If you’re looking to lose body fat then I would recommend scheduling your workout for an hour or two after breakfast lunch or dinner. That way you can keep your daily calories low.
Whatever your goals you should make sure that you have had some form of protein around an hour before you workout.
Countless studies have found that consuming protein before a workout stimulates muscle protein synthesis  (where your muscles are repaired which leads to hypertrophy and increased strength).
Whilst protein is clearly the most important macronutrient to consume prior to exercise, many studies have found that combining protein with a carb source increases protein synthesis .
So having your protein with carbs will have a greater benefit than having your protein alone.
In terms of the amount of carbohydrate required, this differs from person to person and might take some trial and error (although as mentioned above, if your goal is fat-loss make sure not to go over your targets).
You will want to keep fat levels quite low for a number of reasons, the first would be that consuming fat pre-workout has little to no effect on exercise (particularly muscle protein synthesis).
Consuming fat will slow digestion  and will slow the delivery of nutrients to the muscles during a workout.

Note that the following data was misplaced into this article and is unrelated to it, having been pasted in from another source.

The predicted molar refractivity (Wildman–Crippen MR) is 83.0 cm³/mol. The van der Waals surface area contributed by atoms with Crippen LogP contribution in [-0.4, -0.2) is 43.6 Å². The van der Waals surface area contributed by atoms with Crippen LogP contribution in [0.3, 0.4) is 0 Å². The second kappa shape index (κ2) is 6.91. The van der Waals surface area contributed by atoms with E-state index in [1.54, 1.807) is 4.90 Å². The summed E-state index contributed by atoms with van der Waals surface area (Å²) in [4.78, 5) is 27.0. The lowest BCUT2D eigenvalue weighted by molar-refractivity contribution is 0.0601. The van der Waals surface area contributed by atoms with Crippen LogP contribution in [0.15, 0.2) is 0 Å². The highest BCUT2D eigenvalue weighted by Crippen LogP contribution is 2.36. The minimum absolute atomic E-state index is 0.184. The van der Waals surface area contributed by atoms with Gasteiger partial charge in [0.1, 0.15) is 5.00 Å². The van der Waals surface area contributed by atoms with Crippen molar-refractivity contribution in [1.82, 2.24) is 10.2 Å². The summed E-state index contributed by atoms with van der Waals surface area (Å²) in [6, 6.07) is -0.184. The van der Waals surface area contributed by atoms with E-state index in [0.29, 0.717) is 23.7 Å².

Finally I would like to mention the many benefits that caffeine has on performance. It stimulates the central nervous system , increases 24 hour energy expenditure  and increases fat oxidation .
Caffeine is one of the main ingredients in most of the pre-workout supplements on the market, and in my opinion is probably the best ingredient there.
That is why I recommend consuming some form of caffeine (black coffee or a caffeine pill work best) rather than an expensive pre-workout.
From a review of the current literature it would seem that consuming caffeine 1 hour prior to performance is ideal .
My perfect pre workout meal
So my choice (in this scenario I am training at 4pm) would have medium to high levels of carbohydrates, similar levels of protein, low fat, and a source of caffeine.
I would go for: 0% Fat Greek Yoghurt, with 100g blueberries, 50g oats, 25g scoop of whey protein and a cup of coffee. Coming in at 421 calories with 40g Protein, 53g Carbohydrates, and only 6g of fat.
Remember, if you are targeting fat loss you should make sure that there is room in your diet for 421 calories.
If not, schedule your workout for after a meal and keep it low fat. If you’re training for size you can increase the carbs and protein in this meal quite easily.
Connect with Expert Matthew Smith
 Schoenfeld, B. (2011) Does Cardio After an Overnight Fast Maximise Fat Loss? Strength & Conditioning Journal 33(1): 23-25
 Greenhaff, P., Karagounis, N., Pierce, N., Simpson, E., Hazell, M., Layfield, H., Wackerhage, K., Smith, P., Atherton, A., Selby, M., Rennie, M. (2008) Disassociation between the effects of amino acids and insulin on signalling, ubiquitin ligases, and protein turnover in human muscle. American Journal of Physiology – Endocrinology and Metabolism 295(3): 595-604